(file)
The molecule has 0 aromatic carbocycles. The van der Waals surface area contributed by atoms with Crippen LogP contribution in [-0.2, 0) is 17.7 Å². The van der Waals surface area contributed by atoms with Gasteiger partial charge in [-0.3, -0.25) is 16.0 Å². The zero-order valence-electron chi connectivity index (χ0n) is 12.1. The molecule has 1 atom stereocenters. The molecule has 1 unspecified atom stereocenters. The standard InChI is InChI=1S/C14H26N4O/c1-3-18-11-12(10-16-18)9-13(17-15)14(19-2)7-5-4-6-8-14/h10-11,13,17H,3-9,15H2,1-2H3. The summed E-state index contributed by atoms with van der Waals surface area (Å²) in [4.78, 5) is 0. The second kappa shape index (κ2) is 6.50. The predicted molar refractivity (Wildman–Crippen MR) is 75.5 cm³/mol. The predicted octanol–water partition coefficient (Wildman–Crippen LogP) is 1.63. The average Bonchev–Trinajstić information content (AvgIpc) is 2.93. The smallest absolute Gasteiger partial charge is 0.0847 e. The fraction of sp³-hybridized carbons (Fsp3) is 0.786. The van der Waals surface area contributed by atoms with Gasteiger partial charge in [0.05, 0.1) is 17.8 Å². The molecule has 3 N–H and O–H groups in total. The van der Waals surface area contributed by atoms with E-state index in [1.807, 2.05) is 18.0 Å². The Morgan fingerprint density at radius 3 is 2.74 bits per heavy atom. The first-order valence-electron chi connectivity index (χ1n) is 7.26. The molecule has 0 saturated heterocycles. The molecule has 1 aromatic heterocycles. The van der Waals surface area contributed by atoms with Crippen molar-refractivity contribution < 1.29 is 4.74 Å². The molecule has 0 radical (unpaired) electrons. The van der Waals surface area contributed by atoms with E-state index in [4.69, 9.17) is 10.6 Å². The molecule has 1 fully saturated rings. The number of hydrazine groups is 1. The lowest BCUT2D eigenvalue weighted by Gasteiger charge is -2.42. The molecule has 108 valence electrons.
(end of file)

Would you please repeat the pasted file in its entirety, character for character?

The molecule has 0 aromatic carbocycles. The van der Waals surface area contributed by atoms with Crippen LogP contribution in [-0.2, 0) is 17.7 Å². The van der Waals surface area contributed by atoms with Gasteiger partial charge in [-0.3, -0.25) is 16.0 Å². The zero-order valence-electron chi connectivity index (χ0n) is 12.1. The molecule has 1 atom stereocenters. The molecule has 1 unspecified atom stereocenters. The standard InChI is InChI=1S/C14H26N4O/c1-3-18-11-12(10-16-18)9-13(17-15)14(19-2)7-5-4-6-8-14/h10-11,13,17H,3-9,15H2,1-2H3. The summed E-state index contributed by atoms with van der Waals surface area (Å²) in [4.78, 5) is 0. The second kappa shape index (κ2) is 6.50. The predicted molar refractivity (Wildman–Crippen MR) is 75.5 cm³/mol. The predicted octanol–water partition coefficient (Wildman–Crippen LogP) is 1.63. The average Bonchev–Trinajstić information content (AvgIpc) is 2.93. The smallest absolute Gasteiger partial charge is 0.0847 e. The fraction of sp³-hybridized carbons (Fsp3) is 0.786. The van der Waals surface area contributed by atoms with Gasteiger partial charge in [0.05, 0.1) is 17.8 Å². The molecule has 3 N–H and O–H groups in total. The van der Waals surface area contributed by atoms with E-state index in [1.807, 2.05) is 18.0 Å². The Morgan fingerprint density at radius 3 is 2.74 bits per heavy atom. The first-order valence-electron chi connectivity index (χ1n) is 7.26. The molecule has 0 saturated heterocycles. The molecule has 1 aromatic heterocycles. The van der Waals surface area contributed by atoms with Crippen molar-refractivity contribution < 1.29 is 4.74 Å². The molecule has 0 radical (unpaired) electrons. The van der Waals surface area contributed by atoms with E-state index in [4.69, 9.17) is 10.6 Å². The molecule has 1 fully saturated rings. The number of hydrazine groups is 1. The lowest BCUT2D eigenvalue weighted by Gasteiger charge is -2.42. The molecule has 108 valence electrons.